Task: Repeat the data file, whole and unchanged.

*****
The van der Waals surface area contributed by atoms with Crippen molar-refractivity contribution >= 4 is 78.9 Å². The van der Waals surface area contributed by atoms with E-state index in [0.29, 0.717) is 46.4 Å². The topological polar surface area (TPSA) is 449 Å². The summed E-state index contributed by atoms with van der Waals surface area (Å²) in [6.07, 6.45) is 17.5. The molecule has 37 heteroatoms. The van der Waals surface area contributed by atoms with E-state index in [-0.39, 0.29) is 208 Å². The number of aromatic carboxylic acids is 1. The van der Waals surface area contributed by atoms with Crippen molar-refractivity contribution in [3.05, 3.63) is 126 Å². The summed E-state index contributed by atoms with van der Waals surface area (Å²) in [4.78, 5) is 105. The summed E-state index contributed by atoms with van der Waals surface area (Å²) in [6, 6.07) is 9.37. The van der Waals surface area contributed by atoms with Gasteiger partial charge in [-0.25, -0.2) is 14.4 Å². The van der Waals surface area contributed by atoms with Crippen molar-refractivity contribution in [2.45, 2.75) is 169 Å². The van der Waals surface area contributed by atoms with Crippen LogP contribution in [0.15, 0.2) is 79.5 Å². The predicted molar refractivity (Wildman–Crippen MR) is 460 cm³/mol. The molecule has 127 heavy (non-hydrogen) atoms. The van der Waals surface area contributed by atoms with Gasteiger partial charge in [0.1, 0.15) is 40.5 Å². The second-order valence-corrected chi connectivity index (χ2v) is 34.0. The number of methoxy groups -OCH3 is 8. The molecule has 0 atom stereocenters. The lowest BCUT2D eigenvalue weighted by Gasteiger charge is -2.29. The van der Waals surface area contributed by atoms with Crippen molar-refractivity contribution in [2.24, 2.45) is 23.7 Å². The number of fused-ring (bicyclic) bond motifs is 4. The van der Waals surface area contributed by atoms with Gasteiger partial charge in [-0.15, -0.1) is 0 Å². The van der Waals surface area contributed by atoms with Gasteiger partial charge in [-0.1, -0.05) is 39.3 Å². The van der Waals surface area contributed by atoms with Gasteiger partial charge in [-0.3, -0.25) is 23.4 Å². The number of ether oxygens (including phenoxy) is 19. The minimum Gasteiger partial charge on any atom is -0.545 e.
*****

The van der Waals surface area contributed by atoms with Crippen molar-refractivity contribution >= 4 is 78.9 Å². The van der Waals surface area contributed by atoms with E-state index in [0.29, 0.717) is 46.4 Å². The topological polar surface area (TPSA) is 449 Å². The summed E-state index contributed by atoms with van der Waals surface area (Å²) in [6.07, 6.45) is 17.5. The molecule has 37 heteroatoms. The van der Waals surface area contributed by atoms with E-state index in [-0.39, 0.29) is 208 Å². The number of aromatic carboxylic acids is 1. The van der Waals surface area contributed by atoms with Crippen molar-refractivity contribution in [3.05, 3.63) is 126 Å². The summed E-state index contributed by atoms with van der Waals surface area (Å²) in [4.78, 5) is 105. The summed E-state index contributed by atoms with van der Waals surface area (Å²) in [6, 6.07) is 9.37. The van der Waals surface area contributed by atoms with Gasteiger partial charge in [-0.25, -0.2) is 14.4 Å². The van der Waals surface area contributed by atoms with Crippen molar-refractivity contribution in [2.45, 2.75) is 169 Å². The van der Waals surface area contributed by atoms with Crippen LogP contribution in [0.15, 0.2) is 79.5 Å². The predicted molar refractivity (Wildman–Crippen MR) is 460 cm³/mol. The molecule has 127 heavy (non-hydrogen) atoms. The van der Waals surface area contributed by atoms with Gasteiger partial charge in [0.1, 0.15) is 40.5 Å². The second-order valence-corrected chi connectivity index (χ2v) is 34.0. The number of methoxy groups -OCH3 is 8. The molecule has 0 atom stereocenters. The lowest BCUT2D eigenvalue weighted by Gasteiger charge is -2.29. The van der Waals surface area contributed by atoms with Crippen molar-refractivity contribution in [2.24, 2.45) is 23.7 Å². The number of fused-ring (bicyclic) bond motifs is 4. The van der Waals surface area contributed by atoms with Gasteiger partial charge in [-0.15, -0.1) is 0 Å². The van der Waals surface area contributed by atoms with Gasteiger partial charge in [-0.1, -0.05) is 39.3 Å². The van der Waals surface area contributed by atoms with Gasteiger partial charge in [-0.3, -0.25) is 23.4 Å². The number of ether oxygens (including phenoxy) is 19. The minimum Gasteiger partial charge on any atom is -0.545 e.